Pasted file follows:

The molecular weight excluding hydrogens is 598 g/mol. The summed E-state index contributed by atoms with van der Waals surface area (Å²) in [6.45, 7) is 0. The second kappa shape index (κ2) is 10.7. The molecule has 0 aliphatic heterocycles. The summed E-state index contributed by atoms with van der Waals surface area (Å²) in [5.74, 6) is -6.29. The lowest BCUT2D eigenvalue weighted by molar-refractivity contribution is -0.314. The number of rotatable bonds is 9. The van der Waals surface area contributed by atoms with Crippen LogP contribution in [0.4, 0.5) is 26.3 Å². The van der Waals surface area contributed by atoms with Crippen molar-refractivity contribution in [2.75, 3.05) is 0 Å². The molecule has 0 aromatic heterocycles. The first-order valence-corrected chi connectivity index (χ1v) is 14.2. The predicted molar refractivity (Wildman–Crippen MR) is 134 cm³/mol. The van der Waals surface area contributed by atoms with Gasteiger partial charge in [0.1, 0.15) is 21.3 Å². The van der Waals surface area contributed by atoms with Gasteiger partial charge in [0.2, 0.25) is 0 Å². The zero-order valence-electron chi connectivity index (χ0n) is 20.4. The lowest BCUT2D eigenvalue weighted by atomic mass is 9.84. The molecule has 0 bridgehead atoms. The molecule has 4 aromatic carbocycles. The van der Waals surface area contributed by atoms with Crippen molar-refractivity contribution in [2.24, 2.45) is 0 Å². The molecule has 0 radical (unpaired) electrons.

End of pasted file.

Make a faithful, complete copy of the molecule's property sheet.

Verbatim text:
The molecular weight excluding hydrogens is 598 g/mol. The summed E-state index contributed by atoms with van der Waals surface area (Å²) in [6.45, 7) is 0. The second kappa shape index (κ2) is 10.7. The molecule has 0 aliphatic heterocycles. The summed E-state index contributed by atoms with van der Waals surface area (Å²) in [5.74, 6) is -6.29. The lowest BCUT2D eigenvalue weighted by molar-refractivity contribution is -0.314. The number of rotatable bonds is 9. The van der Waals surface area contributed by atoms with Crippen LogP contribution in [0.4, 0.5) is 26.3 Å². The van der Waals surface area contributed by atoms with Crippen molar-refractivity contribution in [2.75, 3.05) is 0 Å². The molecule has 0 aromatic heterocycles. The first-order valence-corrected chi connectivity index (χ1v) is 14.2. The predicted molar refractivity (Wildman–Crippen MR) is 134 cm³/mol. The van der Waals surface area contributed by atoms with Gasteiger partial charge in [0.1, 0.15) is 21.3 Å². The van der Waals surface area contributed by atoms with Gasteiger partial charge in [0.2, 0.25) is 0 Å². The zero-order valence-electron chi connectivity index (χ0n) is 20.4. The lowest BCUT2D eigenvalue weighted by atomic mass is 9.84. The molecule has 0 bridgehead atoms. The molecule has 4 aromatic carbocycles. The van der Waals surface area contributed by atoms with Crippen molar-refractivity contribution in [2.24, 2.45) is 0 Å². The molecule has 0 radical (unpaired) electrons.